Arizona State University Department of Physics Professor Frank Wilczek has been featured in a Washington Post article.
The article, titled "Google’s new ‘Time Crystals’ could be a breakthrough for long-awaited quantum computers," discusses how Google, along with Stanford and Princeton universities, are working towards creating "time crystals" using the company’s Sycamore quantum computer. The original concept for time crystals was created by Frank Wilczek, professor at the Department of Physics and Nobel Prize winner.
“In the summer of 2011, I was getting ready to teach a course on the use of symmetry in physics. I wanted to talk about crystals, which of course are an outstanding example of that,” Wilczek said. “I thought about what the possible forms of crystals in more than three dimensions could be. Physicists and mathematicians are very accustomed to treating time as a dimension, a natural application of these things would be to describe patterns of how things might depend in time.”
After contemplating the idea of time crystals, Wilczek discussed it with Al Shapere, professor of physics and astronomy at the University of Kentucky.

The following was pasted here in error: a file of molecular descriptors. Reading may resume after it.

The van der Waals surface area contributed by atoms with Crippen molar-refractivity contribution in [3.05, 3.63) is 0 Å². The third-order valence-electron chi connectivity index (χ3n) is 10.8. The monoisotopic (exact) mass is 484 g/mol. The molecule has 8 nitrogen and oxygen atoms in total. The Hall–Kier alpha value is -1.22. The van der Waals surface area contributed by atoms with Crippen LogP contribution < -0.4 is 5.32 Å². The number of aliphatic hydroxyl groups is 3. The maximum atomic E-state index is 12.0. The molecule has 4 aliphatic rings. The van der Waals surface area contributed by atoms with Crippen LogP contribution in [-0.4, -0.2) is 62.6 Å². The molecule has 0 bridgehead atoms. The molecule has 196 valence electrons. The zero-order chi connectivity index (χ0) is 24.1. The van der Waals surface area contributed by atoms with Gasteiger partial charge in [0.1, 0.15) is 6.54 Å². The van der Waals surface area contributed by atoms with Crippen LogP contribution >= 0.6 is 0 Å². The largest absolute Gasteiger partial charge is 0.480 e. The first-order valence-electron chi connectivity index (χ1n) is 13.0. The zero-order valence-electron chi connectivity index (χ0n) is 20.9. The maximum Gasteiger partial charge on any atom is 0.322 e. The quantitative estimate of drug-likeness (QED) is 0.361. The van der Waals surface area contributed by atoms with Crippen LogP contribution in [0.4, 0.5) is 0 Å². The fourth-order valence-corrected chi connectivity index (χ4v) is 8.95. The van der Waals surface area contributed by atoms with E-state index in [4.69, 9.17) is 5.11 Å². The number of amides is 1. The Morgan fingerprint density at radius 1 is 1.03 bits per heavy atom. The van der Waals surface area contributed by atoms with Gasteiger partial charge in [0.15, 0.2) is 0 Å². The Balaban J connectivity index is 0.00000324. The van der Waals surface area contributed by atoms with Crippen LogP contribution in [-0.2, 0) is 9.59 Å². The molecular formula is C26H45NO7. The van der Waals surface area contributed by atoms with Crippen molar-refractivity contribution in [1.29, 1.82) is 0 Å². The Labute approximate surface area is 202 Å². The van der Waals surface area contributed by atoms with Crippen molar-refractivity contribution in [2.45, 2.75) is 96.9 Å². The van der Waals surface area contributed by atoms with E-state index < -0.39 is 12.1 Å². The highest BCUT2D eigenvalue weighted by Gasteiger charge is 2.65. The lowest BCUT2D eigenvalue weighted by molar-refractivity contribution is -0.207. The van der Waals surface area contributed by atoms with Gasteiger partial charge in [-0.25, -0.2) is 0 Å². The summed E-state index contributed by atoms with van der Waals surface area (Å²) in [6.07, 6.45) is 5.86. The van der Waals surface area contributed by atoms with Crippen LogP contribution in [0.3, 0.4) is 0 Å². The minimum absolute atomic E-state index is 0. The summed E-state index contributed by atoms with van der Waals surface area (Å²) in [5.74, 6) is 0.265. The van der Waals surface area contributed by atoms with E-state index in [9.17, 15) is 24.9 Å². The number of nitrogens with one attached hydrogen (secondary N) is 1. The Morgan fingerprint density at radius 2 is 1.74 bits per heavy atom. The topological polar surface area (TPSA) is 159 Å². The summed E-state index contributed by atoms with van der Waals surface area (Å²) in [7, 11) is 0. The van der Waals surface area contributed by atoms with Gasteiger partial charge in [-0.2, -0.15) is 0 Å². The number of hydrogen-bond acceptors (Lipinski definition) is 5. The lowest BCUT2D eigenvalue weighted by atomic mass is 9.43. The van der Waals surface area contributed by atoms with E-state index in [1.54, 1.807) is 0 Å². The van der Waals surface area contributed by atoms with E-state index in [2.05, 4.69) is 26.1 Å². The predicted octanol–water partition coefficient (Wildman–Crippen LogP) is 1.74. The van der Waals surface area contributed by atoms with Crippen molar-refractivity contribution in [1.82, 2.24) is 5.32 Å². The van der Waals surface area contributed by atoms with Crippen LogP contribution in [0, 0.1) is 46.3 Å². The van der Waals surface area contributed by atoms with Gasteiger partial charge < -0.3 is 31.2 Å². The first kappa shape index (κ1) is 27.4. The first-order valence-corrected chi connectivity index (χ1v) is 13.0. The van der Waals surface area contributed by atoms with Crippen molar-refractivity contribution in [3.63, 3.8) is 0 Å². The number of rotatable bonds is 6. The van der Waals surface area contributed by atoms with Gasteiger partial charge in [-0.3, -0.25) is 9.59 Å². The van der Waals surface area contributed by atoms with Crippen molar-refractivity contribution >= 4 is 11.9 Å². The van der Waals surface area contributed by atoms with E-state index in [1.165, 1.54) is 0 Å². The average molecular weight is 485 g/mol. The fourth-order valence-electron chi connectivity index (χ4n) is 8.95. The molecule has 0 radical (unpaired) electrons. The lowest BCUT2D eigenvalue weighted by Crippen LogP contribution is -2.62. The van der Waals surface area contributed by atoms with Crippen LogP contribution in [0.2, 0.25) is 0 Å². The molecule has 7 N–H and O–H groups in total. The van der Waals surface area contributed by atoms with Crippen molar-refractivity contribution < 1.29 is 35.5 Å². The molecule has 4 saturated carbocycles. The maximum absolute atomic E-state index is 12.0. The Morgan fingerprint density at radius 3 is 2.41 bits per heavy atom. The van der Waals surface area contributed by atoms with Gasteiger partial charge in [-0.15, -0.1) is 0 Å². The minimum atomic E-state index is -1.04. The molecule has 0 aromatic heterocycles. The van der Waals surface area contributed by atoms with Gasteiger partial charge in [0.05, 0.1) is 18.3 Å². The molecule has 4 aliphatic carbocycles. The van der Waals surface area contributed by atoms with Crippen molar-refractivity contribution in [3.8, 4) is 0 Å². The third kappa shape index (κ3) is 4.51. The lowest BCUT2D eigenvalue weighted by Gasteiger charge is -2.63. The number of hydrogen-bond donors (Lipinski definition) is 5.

“I quickly realized that the possibility of real physical systems with spontaneous time translation symmetry breaking (i.e., what we now call “time crystals”) raised interesting questions of principle. This is basically because motion usually costs energy, so the idea that systems settle down into states with motion is in considerable tension with the idea that systems settle down into states with the smallest energy,” Wilczek said.
Wilczek wrestled with the idea over the next year or so, but hadn’t felt fully comfortable with pursuing the idea yet. For Wilczek’s 60th birthday in summer 2012, his family planned a two-week long walk across England to celebrate.
“During the walk I had lots of time to think without distractions, and I decided it would be a good opportunity to think through the issues,” Wilczek said. “One evening, my wife, Betsy Devine, asked me to explain what I was thinking about, and I gave her some gobbledygook before coming out with, ‘They’re like crystals, but in time.’ She said, ‘Then you should call them time crystals!’ By the end of the walk, I felt sufficiently confident about the ideas that I could write something coherent, and that’s what I did.”
Since then, Wilczek wrote a solo paper on this concept, as well as a paper with Shapere.
“I am still thinking about time crystals. With some powerhouse collaborators, we’ve nearly completed a survey of the subject, emphasizing the most recent developments. It’s been inspiring to see how far things have come. I will also be writing a more popular article for Inference, where I’ll allow myself to speculate a bit,” Wilczek said. “I hope and expect that time crystals will find practical use in sensitive measurement devices.”